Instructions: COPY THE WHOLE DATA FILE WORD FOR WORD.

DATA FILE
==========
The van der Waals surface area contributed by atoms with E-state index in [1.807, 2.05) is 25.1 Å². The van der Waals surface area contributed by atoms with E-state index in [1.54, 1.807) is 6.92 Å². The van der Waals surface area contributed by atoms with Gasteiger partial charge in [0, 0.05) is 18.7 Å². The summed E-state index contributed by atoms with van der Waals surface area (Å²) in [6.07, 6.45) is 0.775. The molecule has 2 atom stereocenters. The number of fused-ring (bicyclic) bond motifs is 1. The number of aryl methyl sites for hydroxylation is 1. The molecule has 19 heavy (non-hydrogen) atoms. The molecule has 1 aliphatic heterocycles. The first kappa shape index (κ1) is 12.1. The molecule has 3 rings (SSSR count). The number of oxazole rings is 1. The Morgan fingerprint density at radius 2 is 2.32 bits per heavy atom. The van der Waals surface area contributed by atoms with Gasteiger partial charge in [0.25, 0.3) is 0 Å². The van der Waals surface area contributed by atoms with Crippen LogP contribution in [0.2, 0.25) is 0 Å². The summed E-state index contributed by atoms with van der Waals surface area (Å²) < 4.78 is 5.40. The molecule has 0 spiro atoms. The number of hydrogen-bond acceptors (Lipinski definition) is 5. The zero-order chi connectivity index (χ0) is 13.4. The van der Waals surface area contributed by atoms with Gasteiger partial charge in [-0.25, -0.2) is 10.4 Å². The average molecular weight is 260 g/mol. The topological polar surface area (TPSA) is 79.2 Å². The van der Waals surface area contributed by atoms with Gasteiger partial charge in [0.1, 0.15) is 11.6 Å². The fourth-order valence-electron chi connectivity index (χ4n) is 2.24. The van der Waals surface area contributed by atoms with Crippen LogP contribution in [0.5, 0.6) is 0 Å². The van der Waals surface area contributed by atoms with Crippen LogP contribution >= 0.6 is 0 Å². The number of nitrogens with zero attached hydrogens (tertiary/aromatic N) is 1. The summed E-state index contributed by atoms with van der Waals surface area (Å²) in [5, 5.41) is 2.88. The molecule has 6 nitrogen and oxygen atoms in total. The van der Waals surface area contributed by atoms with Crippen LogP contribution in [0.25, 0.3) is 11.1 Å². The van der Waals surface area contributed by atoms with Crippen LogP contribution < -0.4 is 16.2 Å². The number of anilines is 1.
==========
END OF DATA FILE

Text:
The van der Waals surface area contributed by atoms with E-state index in [1.807, 2.05) is 25.1 Å². The van der Waals surface area contributed by atoms with E-state index in [1.54, 1.807) is 6.92 Å². The van der Waals surface area contributed by atoms with Gasteiger partial charge in [0, 0.05) is 18.7 Å². The summed E-state index contributed by atoms with van der Waals surface area (Å²) in [6.07, 6.45) is 0.775. The molecule has 2 atom stereocenters. The number of fused-ring (bicyclic) bond motifs is 1. The number of aryl methyl sites for hydroxylation is 1. The molecule has 19 heavy (non-hydrogen) atoms. The molecule has 1 aliphatic heterocycles. The first kappa shape index (κ1) is 12.1. The molecule has 3 rings (SSSR count). The number of oxazole rings is 1. The Morgan fingerprint density at radius 2 is 2.32 bits per heavy atom. The van der Waals surface area contributed by atoms with Gasteiger partial charge in [0.25, 0.3) is 0 Å². The van der Waals surface area contributed by atoms with Crippen LogP contribution in [0.2, 0.25) is 0 Å². The summed E-state index contributed by atoms with van der Waals surface area (Å²) < 4.78 is 5.40. The molecule has 0 spiro atoms. The number of hydrogen-bond acceptors (Lipinski definition) is 5. The zero-order chi connectivity index (χ0) is 13.4. The van der Waals surface area contributed by atoms with Gasteiger partial charge in [-0.25, -0.2) is 10.4 Å². The average molecular weight is 260 g/mol. The topological polar surface area (TPSA) is 79.2 Å². The van der Waals surface area contributed by atoms with Gasteiger partial charge in [0.1, 0.15) is 11.6 Å². The fourth-order valence-electron chi connectivity index (χ4n) is 2.24. The van der Waals surface area contributed by atoms with Crippen LogP contribution in [0.5, 0.6) is 0 Å². The van der Waals surface area contributed by atoms with Crippen LogP contribution >= 0.6 is 0 Å². The number of nitrogens with zero attached hydrogens (tertiary/aromatic N) is 1. The summed E-state index contributed by atoms with van der Waals surface area (Å²) in [5, 5.41) is 2.88. The molecule has 6 nitrogen and oxygen atoms in total. The van der Waals surface area contributed by atoms with Crippen LogP contribution in [0.25, 0.3) is 11.1 Å². The van der Waals surface area contributed by atoms with Crippen LogP contribution < -0.4 is 16.2 Å². The number of anilines is 1.